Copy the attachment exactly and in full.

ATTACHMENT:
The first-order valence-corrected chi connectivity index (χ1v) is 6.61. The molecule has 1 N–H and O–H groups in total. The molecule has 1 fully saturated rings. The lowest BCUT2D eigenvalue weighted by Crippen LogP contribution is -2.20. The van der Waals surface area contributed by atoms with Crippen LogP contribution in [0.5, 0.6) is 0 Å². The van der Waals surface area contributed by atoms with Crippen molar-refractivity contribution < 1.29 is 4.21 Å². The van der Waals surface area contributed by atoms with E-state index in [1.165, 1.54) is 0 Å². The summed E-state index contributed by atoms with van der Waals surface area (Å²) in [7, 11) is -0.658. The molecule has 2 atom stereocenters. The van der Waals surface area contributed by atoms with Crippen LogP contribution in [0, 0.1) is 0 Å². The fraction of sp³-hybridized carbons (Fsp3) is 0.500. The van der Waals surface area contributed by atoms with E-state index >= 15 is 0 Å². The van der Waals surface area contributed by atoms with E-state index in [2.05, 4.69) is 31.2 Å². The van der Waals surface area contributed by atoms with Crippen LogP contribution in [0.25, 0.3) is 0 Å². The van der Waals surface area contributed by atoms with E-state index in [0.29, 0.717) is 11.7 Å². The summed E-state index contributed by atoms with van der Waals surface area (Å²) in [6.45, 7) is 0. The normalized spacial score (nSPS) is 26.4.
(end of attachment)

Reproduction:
The first-order valence-corrected chi connectivity index (χ1v) is 6.61. The molecule has 1 N–H and O–H groups in total. The molecule has 1 fully saturated rings. The lowest BCUT2D eigenvalue weighted by Crippen LogP contribution is -2.20. The van der Waals surface area contributed by atoms with Crippen LogP contribution in [0.5, 0.6) is 0 Å². The van der Waals surface area contributed by atoms with Crippen molar-refractivity contribution < 1.29 is 4.21 Å². The van der Waals surface area contributed by atoms with E-state index in [1.165, 1.54) is 0 Å². The summed E-state index contributed by atoms with van der Waals surface area (Å²) in [7, 11) is -0.658. The molecule has 2 atom stereocenters. The van der Waals surface area contributed by atoms with Crippen LogP contribution in [0, 0.1) is 0 Å². The fraction of sp³-hybridized carbons (Fsp3) is 0.500. The van der Waals surface area contributed by atoms with E-state index >= 15 is 0 Å². The van der Waals surface area contributed by atoms with E-state index in [2.05, 4.69) is 31.2 Å². The van der Waals surface area contributed by atoms with Crippen LogP contribution in [0.25, 0.3) is 0 Å². The van der Waals surface area contributed by atoms with E-state index in [0.29, 0.717) is 11.7 Å². The summed E-state index contributed by atoms with van der Waals surface area (Å²) in [6.45, 7) is 0. The normalized spacial score (nSPS) is 26.4.